Treasuries Close Nearly Flat Following Choppy Trading Day
After failing to sustain an initial move to the upside, treasuries showed a lack of direction over the course of the trading day on Friday.
Bond prices bounced back and forth across the unchanged line before closing nearly flat. Subsequently, the yield on the benchmark ten-year note, which moves opposite of its price, edged down by less than a basis point to 0.640 percent.
Treasuries initially benefited from their appeal as a safe haven as disappointing European economic data added to recent concerns about the global recovery.
However, the early buying interest waned following the release of a report from IHS Markit showing U.S. business activity expanded at the fastest pace in over a year in the month of August.
The IHS Markit flash composite index of purchasing managers at manufacturers and service providers climbed to an eighteen-month high of 54.7 in August from 50.3 in July.
The increase by the index came as the IHS Markit reading on manufacturing activity reached a nineteen-month high, while the reading on service sector activity indicated growth for the first time since January.
The National Association of Realtors also released a report showing existing home sales in the U.S. continued to soar in the month of July.
NAR said existing home sales skyrocketed by a record 24.7 percent to an annual rate of 5.86 million in July after spiking by 20.2 percent to a revised rate of 4.70 million in June.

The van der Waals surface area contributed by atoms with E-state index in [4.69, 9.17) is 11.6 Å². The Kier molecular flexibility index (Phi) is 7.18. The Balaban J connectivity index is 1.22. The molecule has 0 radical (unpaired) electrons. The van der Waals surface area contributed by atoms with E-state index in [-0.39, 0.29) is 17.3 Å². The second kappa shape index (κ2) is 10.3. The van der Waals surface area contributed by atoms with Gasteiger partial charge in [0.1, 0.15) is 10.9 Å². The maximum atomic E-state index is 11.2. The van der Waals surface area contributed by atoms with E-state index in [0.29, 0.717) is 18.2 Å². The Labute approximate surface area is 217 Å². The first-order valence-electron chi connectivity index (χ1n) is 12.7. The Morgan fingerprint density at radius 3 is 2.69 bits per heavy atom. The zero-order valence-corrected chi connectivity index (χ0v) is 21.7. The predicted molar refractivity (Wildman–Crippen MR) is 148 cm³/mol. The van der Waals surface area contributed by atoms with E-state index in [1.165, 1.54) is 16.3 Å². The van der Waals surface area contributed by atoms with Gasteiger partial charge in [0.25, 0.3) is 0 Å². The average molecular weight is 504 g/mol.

Economists had expected existing home sales to jump by 14.0 percent to an annual rate of 5.38 million from the 4.72 million originally reported for the previous month.
“The housing market is well past the recovery phase and is now booming with higher home sales compared to the pre-pandemic days,” said Lawrence Yun, NAR’s chief economist.
Economic data may continue to attract attention next week, with traders likely to keep an eye on reports on new home sales, consumer confidence, durable goods orders, and personal income and spending.
A speech by Federal Reserve Chair Jerome Powell may also be in focus, as the central bank chief speaks at a virtual edition of the Fed’s annual Jackson Hole symposium.
Bond trading may also be impacted by reaction to the results of the Treasury Department’s auctions of two-year, five-year and seven-year notes.